One hundred and forty-one days ago, I interrupted a destructive process happening to and within my life.

Alcohol was slowly, sneakily, seditiously, and surely undermining and dismantling the components of my life.

Oh no, it wasn’t!

Oh yes, you were!

  • Health
  • Relationships
  • Work
  • Dreams and ambitions
  • Mental wellbeing
  • Financial stability
  • A N Other

I like the metaphor of a snowball.

Many years ago, when I first stepped onto the platform of drinking alcohol, it was like a tiny walnut-sized snowball rolling over the side of a snowy mountain.

I noticed it but wasn’t worried.

It didn’t look like a problem; even if it was, it was small enough to flick away using only thumb and forefinger.

Time moved on, and so did my snowball.

When I next noticed, it was the size of a tennis ball.

I credited its increased size to my older status in life and the resources, interests, and decisions that go hand in hand with maturing. Nice.

It still did not look like a problem; besides, I could still flick it out the way if I chose – peace of mind.

My tennis ball-sized snowball continued to roll down the mountain and picked up momentum.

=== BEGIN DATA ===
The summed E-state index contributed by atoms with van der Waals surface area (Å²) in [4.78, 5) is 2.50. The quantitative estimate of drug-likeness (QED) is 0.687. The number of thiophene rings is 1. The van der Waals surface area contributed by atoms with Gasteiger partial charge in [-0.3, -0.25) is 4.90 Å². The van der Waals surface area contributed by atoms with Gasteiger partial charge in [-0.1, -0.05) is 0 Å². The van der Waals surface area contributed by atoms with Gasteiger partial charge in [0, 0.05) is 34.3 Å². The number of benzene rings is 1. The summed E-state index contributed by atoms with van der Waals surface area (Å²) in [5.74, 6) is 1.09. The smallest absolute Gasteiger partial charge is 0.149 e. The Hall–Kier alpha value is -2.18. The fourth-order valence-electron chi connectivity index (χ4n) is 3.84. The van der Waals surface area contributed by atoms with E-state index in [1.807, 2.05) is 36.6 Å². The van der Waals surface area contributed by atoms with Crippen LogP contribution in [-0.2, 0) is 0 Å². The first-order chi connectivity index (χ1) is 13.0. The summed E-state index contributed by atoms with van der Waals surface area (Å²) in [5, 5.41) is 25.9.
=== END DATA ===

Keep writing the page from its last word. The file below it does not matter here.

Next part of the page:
It became a football.

It was annoyingly bumping into things in my life and causing damage.

It was still not a problem, or so I thought.

True, I could no longer flick it out of the way, but if push came to shove, I could always kick it.

I was making a colossal error.

I believed I was still in control, calling the shots (pun intended), and that the shape of my life reflected my decisions and my choices.

I should have realized that this snowball was under its own momentum now.

Alcohol and its pernicious mechanics were firmly in the driving seat.

I should have noticed the graph line showing exponential growth.

To fully explain the phenomena of this scenario would take a whole book, and many exist. 

Many strands and components go into making the alcohol trap the incredible thing it is.

I have friends whose snowballs got to the size of houses before they could begin reversing out of the trap, by which time their snowballs had destroyed everything in their paths, and the power needed to stop the avalanches was enormous. Super-human.

Mine got to the size of a giant snowman before I began to deal with it.

I could no longer kick it out of my life.

It needed deconstructing, which I have been doing for the last 141 days, and I am continuing to do it, as it is an on-going process.

From the bottom of my heart, I thank God for helping me in this endeavour.

I am really in a good place now.

So much has changed.

I note fundamental life-changing differences in my abilities to think and manage stress and anxiety.

I am learning so much about so much.

I am curious, present, and engaged.

I am enjoying life.